Collateral consequences are those consequences of a criminal conviction that are not related to the actual sentence. Collateral consequences are the difficulties that a person has as a result of the criminal charge or conviction. For individuals in certain professions, such as nursing, there are some rather steep collateral consequences that could affect the profession. Under Minnesota Statute 245C, background checks that are performed by the Department of health and Human Services could prevent an individual from being able to work as a registered nurse, licensed practical nurse, home health aide, or even being the guardian of an elderly patient. Just the filing of certain criminal charges, especially gross misdemeanors and felonies, can result in an administrative process that could lead to administrative disqualification from practicing in the field. In some cases, a person may ignore the administrative notice that is sent by the Department of Health and Human Services after they have been charged with a serious crime. All the agency has to establish is that the defendant committed the crime based on a “preponderance of the evidence.” Even an acquittal does not affect the decision that the agency has made. When a person hires aSt. Paul criminal defense attorney, their attorney will advise them of the possible notification from DHS so that appropriate steps are taken to protect the client in both criminal court and at the administrative level. An offense, such as reckless driving may not result in any action, but criminal sexual conduct, DWI, assault, domestic assault, financial crimes, and drug abuse are all examples of crimes that can result in a criminal charge that can result in the ultimate collateral offense of not being able to practice as a nurse. Under Minnesota Statute 245C.15, subdivision 1, a disqualifying crime includes all degrees lf murder, first and second-degree manslaughter, all forms of domestic assault, kidnapping, aggravated robbery, murder of an unborn child in all degrees, prostitution, all degrees and types of criminal sexual conduct, neglect or endangerment of a child, felony-level stalking, shooting at or inside a public transit facility or vehicle, indecent exposure involving a minor, and child pornography. Also considered a disqualifying offense is the aiding and abetting of someone who committed any of these crimes. The offense doesn’t have to occur in just Minnesota either. When disqualification is based on a judge’s determination before any conviction could take place, the disqualification period begins from the date the court order is issued. Subdivision 2 states that a person can be disqualified from practicing in the nursing profession permanently. They can also be disqualified if less than 15 years have passed since the sentence was discharged, if there was a sentence, in many of the crimes mentioned above (excluding murder and sex offenses), including specific white collar crimes. The ten-year disqualification pertains primarily to misdemeanors, gross misdemeanors, and very few felonies. The crimes are minor compared to those resulting in permanent disqualification or 15 years of disqualification. The seven-year disqualification, like the ten-year disqualification, pertains… Read more {+}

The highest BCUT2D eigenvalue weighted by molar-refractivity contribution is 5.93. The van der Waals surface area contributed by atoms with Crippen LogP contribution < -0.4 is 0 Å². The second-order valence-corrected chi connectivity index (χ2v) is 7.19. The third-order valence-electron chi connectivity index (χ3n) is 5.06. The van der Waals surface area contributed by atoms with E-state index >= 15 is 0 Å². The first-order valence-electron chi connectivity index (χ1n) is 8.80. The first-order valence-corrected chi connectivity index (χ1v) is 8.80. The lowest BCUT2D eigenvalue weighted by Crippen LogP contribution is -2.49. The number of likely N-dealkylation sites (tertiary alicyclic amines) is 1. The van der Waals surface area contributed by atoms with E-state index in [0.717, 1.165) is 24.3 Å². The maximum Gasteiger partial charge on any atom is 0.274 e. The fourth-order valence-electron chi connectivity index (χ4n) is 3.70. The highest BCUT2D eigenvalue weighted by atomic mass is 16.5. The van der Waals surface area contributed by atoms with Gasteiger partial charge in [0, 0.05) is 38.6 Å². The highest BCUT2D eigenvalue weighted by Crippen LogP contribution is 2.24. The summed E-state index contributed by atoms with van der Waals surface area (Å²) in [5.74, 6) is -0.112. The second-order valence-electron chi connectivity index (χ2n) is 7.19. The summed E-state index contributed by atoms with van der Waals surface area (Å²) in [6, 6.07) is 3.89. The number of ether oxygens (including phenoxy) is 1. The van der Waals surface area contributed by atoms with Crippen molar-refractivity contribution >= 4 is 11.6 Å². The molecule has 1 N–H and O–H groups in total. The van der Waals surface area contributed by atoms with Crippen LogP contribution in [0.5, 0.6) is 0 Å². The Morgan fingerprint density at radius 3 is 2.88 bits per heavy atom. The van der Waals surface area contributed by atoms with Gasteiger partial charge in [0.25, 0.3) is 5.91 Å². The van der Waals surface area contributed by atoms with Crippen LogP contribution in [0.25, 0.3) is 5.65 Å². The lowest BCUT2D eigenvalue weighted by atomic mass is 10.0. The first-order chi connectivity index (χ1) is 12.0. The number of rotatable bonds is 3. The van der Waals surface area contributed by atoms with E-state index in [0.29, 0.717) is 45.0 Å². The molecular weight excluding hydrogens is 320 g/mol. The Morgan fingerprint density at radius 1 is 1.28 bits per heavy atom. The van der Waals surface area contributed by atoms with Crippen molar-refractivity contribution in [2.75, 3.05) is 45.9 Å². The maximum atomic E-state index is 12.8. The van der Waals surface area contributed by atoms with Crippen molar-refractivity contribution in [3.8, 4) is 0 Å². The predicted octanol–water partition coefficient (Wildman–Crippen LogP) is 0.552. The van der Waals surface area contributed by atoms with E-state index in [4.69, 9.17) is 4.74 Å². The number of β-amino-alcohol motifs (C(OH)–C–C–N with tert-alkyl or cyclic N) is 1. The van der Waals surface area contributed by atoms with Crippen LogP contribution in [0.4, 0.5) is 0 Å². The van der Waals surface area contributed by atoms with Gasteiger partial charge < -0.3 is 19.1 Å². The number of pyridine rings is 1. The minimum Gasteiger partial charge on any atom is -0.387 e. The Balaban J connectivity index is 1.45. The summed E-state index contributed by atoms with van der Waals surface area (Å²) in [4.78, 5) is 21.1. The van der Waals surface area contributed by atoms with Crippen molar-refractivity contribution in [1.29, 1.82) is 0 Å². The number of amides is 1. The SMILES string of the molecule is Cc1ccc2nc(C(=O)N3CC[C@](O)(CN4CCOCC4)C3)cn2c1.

Expanding a Stop for a Minor Traffic Infraction